… adopting a realistic approach towards the world does not consist in always reaching for a well-worn toolkit of timeless verities, nor does it consist in affecting a hard-boiled attitude so as to inoculate oneself forever against liberal enthusiasm. Realism, taken seriously, entails a never-ending cognitive and emotional challenge. It involves a minute-by-minute struggle to understand a complex and constantly evolving world, in which we are ourselves immersed, a world that we can, to a degree, influence and change, but which constantly challenges our categories and the definitions of our interests. And in that struggle for realism – the never-ending task of sensibly defining interests and pursuing them as best we can – to resort to war, by any side, should be acknowledged for what it is. It should not be normalised as the logical and obvious reaction to given circumstances, but recognised as a radical and perilous act, fraught with moral consequences. Any thinker or politician too callous or shallow to face that stark reality, should be judged accordingly.

As a sometimes presenter of aphorisms, felicitous and humorous turns of phrase and logic interest me as examples of heuristics aimed as parsimony and cognitive efficiency. Whether one recognizes those terms or not, everyone uses snap categorization and other shortcuts to manage and alleviate crowded thinking from overwhelming demands on perception. Most of us, most of the time, use sufficiency as the primary decision-making mode, which boils down to “close enough for horseshoes and hand grenades.” Emotion is typically the trigger, not rational analysis. After enough repetition is established, unthinking habit takes over. Prior to habituation, however, the wisdom of sages has provided useful rubrics to save unnecessary and pointless labor over casuistry flung into one’s way to impede, convince, or gaslight. (I previously wrote about this effect here).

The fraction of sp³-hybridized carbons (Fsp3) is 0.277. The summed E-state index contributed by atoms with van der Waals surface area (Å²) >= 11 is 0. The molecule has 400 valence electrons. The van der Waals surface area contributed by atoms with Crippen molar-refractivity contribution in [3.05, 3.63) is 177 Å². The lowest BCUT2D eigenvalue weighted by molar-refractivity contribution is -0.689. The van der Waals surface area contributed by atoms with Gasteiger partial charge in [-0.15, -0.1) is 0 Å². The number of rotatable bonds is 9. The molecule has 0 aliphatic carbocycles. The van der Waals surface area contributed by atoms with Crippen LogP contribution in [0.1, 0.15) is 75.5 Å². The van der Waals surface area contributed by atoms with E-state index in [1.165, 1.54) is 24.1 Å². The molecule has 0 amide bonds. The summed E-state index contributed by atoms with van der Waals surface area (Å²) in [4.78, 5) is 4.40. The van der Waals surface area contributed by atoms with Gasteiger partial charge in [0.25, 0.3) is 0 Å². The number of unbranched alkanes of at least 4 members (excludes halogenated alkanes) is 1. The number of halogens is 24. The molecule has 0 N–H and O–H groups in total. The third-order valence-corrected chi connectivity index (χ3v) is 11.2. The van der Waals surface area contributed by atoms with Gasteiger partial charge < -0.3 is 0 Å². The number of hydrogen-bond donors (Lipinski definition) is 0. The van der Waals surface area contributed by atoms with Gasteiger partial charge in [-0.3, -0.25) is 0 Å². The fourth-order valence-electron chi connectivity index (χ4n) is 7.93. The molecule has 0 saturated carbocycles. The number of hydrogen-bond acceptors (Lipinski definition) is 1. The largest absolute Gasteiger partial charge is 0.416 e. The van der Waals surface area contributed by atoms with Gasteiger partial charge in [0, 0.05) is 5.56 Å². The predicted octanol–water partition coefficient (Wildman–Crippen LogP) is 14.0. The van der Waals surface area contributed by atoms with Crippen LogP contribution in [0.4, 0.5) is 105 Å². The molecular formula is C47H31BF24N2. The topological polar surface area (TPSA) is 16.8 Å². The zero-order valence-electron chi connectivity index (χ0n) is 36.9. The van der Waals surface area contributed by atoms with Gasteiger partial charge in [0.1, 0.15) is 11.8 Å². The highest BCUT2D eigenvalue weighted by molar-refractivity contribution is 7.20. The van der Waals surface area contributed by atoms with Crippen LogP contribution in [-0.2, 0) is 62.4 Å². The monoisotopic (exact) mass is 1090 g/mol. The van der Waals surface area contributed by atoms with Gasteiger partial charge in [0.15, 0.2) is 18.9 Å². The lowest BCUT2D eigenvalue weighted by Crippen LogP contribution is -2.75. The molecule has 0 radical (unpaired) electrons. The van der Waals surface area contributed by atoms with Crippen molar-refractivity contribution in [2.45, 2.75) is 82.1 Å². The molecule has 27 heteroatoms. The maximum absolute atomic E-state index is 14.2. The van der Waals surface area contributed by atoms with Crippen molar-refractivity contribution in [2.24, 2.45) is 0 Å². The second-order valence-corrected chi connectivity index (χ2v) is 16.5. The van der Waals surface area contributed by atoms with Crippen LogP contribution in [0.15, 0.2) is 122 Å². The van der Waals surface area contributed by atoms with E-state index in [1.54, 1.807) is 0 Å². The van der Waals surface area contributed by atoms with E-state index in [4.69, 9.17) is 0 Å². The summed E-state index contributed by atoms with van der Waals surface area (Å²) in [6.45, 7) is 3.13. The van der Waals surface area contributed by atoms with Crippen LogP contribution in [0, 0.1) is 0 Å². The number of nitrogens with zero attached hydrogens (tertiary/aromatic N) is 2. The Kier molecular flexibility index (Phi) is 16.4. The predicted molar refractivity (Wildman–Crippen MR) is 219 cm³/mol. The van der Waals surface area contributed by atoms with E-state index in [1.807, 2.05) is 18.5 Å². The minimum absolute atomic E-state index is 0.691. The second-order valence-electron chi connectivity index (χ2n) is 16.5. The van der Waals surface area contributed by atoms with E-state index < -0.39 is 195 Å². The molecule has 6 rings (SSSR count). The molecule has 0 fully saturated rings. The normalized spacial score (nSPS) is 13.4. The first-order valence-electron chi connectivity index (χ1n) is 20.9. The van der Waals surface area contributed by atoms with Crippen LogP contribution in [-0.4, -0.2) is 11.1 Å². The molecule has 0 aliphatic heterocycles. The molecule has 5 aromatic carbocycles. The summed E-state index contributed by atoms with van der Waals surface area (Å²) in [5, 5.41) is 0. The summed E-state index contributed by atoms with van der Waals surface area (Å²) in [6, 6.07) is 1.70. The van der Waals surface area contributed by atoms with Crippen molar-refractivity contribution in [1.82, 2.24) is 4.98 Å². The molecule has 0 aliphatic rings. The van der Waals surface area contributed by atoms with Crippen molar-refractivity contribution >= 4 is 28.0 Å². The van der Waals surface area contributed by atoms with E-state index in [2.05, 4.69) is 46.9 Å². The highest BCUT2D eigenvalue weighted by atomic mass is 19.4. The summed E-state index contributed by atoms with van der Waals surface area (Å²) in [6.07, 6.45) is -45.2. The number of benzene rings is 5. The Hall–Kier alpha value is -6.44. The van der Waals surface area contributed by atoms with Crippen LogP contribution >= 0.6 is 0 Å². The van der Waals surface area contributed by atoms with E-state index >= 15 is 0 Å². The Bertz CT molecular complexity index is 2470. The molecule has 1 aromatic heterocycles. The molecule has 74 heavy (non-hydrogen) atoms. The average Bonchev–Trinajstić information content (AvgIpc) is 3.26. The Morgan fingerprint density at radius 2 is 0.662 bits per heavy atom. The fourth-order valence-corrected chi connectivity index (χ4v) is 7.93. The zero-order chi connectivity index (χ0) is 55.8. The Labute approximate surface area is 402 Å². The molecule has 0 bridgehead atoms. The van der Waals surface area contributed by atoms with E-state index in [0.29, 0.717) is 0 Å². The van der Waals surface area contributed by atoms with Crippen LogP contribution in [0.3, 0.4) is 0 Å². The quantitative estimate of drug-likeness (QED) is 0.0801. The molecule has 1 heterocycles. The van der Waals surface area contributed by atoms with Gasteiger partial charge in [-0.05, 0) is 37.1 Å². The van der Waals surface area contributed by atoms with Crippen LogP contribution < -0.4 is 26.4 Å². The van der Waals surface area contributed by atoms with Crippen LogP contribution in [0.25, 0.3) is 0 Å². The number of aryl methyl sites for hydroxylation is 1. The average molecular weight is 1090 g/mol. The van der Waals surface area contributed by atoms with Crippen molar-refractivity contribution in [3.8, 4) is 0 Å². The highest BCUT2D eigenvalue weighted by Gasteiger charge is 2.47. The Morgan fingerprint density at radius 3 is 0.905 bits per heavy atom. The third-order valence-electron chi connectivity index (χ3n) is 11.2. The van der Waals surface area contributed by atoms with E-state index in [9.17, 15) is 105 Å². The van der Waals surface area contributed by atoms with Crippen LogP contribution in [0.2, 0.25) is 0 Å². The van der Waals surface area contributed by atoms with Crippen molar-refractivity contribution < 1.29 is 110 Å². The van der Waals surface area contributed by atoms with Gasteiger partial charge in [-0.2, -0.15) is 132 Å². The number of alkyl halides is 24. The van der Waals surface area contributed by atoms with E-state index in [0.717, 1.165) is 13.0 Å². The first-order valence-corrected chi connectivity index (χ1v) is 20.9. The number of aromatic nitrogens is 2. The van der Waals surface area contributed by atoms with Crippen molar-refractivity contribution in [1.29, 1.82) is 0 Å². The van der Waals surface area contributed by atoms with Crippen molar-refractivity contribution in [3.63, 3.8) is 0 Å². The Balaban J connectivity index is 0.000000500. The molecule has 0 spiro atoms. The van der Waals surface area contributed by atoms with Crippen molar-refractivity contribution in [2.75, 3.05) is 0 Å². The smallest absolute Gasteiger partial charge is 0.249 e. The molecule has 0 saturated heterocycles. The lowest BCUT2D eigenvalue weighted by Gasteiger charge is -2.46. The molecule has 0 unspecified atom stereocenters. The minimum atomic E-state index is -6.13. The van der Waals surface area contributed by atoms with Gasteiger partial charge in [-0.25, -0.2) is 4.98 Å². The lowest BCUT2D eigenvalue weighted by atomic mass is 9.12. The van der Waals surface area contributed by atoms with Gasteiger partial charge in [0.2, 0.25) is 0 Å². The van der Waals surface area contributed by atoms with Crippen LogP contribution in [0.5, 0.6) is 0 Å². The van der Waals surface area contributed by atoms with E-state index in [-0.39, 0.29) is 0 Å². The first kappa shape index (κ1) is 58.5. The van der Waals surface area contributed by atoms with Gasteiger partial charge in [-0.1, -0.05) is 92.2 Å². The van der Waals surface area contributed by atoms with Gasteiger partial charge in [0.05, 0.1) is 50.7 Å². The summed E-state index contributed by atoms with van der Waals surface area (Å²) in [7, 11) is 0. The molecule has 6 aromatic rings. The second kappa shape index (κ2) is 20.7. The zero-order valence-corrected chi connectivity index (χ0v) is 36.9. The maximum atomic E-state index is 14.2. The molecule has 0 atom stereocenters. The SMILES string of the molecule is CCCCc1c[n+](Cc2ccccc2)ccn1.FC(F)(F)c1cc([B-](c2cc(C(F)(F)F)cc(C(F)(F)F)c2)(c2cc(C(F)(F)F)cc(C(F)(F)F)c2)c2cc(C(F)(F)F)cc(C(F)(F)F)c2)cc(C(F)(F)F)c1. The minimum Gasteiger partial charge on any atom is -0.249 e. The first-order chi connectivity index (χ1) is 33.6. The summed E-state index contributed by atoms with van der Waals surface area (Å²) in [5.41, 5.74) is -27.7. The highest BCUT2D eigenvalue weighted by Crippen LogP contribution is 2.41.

As categories, I pay close attention to razors, rules, laws, principles, and Zuihitsu when they appear as aphorisms in the writing of those I read and follow online. Famous rules, laws, and principles include Occam’s Razor, (Finagle’s Corollary to) Murphy’s Law, Godwin’s Law, Jevon’s Paradox, and the Dunning-Kruger Effect (do your own searches if these escape you). Some are quite useful at dispelling faulty thinking and argumentation. Café Bedouin (see blogroll) has an ongoing series of Zuihitsu, which has grown quite long. Many ring fundamentally true; others are either highly situational or wrong on their face, perhaps revealing the cardinal weakness of reduction of ideas to short, quotable phrases.